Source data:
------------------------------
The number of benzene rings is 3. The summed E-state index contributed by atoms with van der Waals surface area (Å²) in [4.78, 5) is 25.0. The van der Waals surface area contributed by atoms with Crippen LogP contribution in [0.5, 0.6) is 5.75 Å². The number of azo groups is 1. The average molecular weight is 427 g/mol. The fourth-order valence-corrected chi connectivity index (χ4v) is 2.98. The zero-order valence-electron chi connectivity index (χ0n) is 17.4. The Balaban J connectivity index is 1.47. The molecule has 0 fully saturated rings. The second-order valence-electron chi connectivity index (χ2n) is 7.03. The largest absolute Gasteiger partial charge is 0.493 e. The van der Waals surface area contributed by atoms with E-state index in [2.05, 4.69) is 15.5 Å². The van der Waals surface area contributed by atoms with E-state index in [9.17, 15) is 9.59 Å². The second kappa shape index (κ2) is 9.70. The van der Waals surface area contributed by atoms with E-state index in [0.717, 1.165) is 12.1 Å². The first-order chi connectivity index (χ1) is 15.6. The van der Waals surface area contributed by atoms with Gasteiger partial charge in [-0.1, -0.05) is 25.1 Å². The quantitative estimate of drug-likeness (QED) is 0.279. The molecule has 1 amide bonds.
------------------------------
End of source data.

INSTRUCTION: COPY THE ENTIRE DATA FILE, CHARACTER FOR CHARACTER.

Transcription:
The number of benzene rings is 3. The summed E-state index contributed by atoms with van der Waals surface area (Å²) in [4.78, 5) is 25.0. The van der Waals surface area contributed by atoms with Crippen LogP contribution in [0.5, 0.6) is 5.75 Å². The number of azo groups is 1. The average molecular weight is 427 g/mol. The fourth-order valence-corrected chi connectivity index (χ4v) is 2.98. The zero-order valence-electron chi connectivity index (χ0n) is 17.4. The Balaban J connectivity index is 1.47. The molecule has 0 fully saturated rings. The second-order valence-electron chi connectivity index (χ2n) is 7.03. The largest absolute Gasteiger partial charge is 0.493 e. The van der Waals surface area contributed by atoms with E-state index in [2.05, 4.69) is 15.5 Å². The van der Waals surface area contributed by atoms with E-state index in [9.17, 15) is 9.59 Å². The second kappa shape index (κ2) is 9.70. The van der Waals surface area contributed by atoms with E-state index in [0.717, 1.165) is 12.1 Å². The first-order chi connectivity index (χ1) is 15.6. The van der Waals surface area contributed by atoms with Gasteiger partial charge in [-0.1, -0.05) is 25.1 Å². The quantitative estimate of drug-likeness (QED) is 0.279. The molecule has 1 amide bonds.